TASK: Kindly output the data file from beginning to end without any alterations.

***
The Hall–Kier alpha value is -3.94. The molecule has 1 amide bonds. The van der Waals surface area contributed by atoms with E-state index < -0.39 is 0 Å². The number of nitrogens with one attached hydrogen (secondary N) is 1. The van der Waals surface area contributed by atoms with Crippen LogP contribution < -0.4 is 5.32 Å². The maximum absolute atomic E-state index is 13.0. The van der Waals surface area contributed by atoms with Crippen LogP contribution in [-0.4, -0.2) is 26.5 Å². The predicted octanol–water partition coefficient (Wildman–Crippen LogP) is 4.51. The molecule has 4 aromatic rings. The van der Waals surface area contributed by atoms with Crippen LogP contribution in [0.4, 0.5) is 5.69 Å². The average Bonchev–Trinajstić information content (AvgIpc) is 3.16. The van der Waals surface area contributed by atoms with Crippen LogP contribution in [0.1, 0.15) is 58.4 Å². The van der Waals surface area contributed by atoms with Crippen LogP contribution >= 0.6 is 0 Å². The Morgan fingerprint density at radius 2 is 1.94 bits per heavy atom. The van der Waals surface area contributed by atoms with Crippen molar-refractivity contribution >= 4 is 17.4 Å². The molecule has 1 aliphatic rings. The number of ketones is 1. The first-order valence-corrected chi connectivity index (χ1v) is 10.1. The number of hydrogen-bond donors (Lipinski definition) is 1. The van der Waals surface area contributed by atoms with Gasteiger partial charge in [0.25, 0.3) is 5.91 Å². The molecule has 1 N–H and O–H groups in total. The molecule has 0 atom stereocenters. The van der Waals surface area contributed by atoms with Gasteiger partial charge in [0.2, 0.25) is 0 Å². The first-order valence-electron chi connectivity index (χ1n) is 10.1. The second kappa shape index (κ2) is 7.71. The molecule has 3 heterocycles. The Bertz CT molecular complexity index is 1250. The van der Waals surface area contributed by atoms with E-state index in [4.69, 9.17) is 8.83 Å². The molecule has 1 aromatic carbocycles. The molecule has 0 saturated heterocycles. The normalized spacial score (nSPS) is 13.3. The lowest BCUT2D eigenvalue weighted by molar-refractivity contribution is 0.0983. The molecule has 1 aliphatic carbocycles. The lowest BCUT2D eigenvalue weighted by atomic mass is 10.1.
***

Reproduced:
The Hall–Kier alpha value is -3.94. The molecule has 1 amide bonds. The van der Waals surface area contributed by atoms with E-state index < -0.39 is 0 Å². The number of nitrogens with one attached hydrogen (secondary N) is 1. The van der Waals surface area contributed by atoms with Crippen LogP contribution < -0.4 is 5.32 Å². The maximum absolute atomic E-state index is 13.0. The van der Waals surface area contributed by atoms with Crippen LogP contribution in [-0.4, -0.2) is 26.5 Å². The predicted octanol–water partition coefficient (Wildman–Crippen LogP) is 4.51. The molecule has 4 aromatic rings. The van der Waals surface area contributed by atoms with Crippen LogP contribution in [0.4, 0.5) is 5.69 Å². The average Bonchev–Trinajstić information content (AvgIpc) is 3.16. The van der Waals surface area contributed by atoms with Crippen LogP contribution in [0.1, 0.15) is 58.4 Å². The van der Waals surface area contributed by atoms with Crippen LogP contribution >= 0.6 is 0 Å². The Morgan fingerprint density at radius 2 is 1.94 bits per heavy atom. The van der Waals surface area contributed by atoms with Crippen molar-refractivity contribution >= 4 is 17.4 Å². The molecule has 1 aliphatic rings. The number of ketones is 1. The first-order valence-corrected chi connectivity index (χ1v) is 10.1. The number of hydrogen-bond donors (Lipinski definition) is 1. The van der Waals surface area contributed by atoms with Gasteiger partial charge in [0.25, 0.3) is 5.91 Å². The molecule has 1 N–H and O–H groups in total. The molecule has 0 atom stereocenters. The van der Waals surface area contributed by atoms with Gasteiger partial charge in [0.2, 0.25) is 0 Å². The first-order valence-electron chi connectivity index (χ1n) is 10.1. The second kappa shape index (κ2) is 7.71. The molecule has 3 heterocycles. The Bertz CT molecular complexity index is 1250. The van der Waals surface area contributed by atoms with E-state index in [4.69, 9.17) is 8.83 Å². The molecule has 1 aromatic carbocycles. The molecule has 0 saturated heterocycles. The normalized spacial score (nSPS) is 13.3. The lowest BCUT2D eigenvalue weighted by molar-refractivity contribution is 0.0983. The molecule has 1 aliphatic carbocycles. The lowest BCUT2D eigenvalue weighted by atomic mass is 10.1.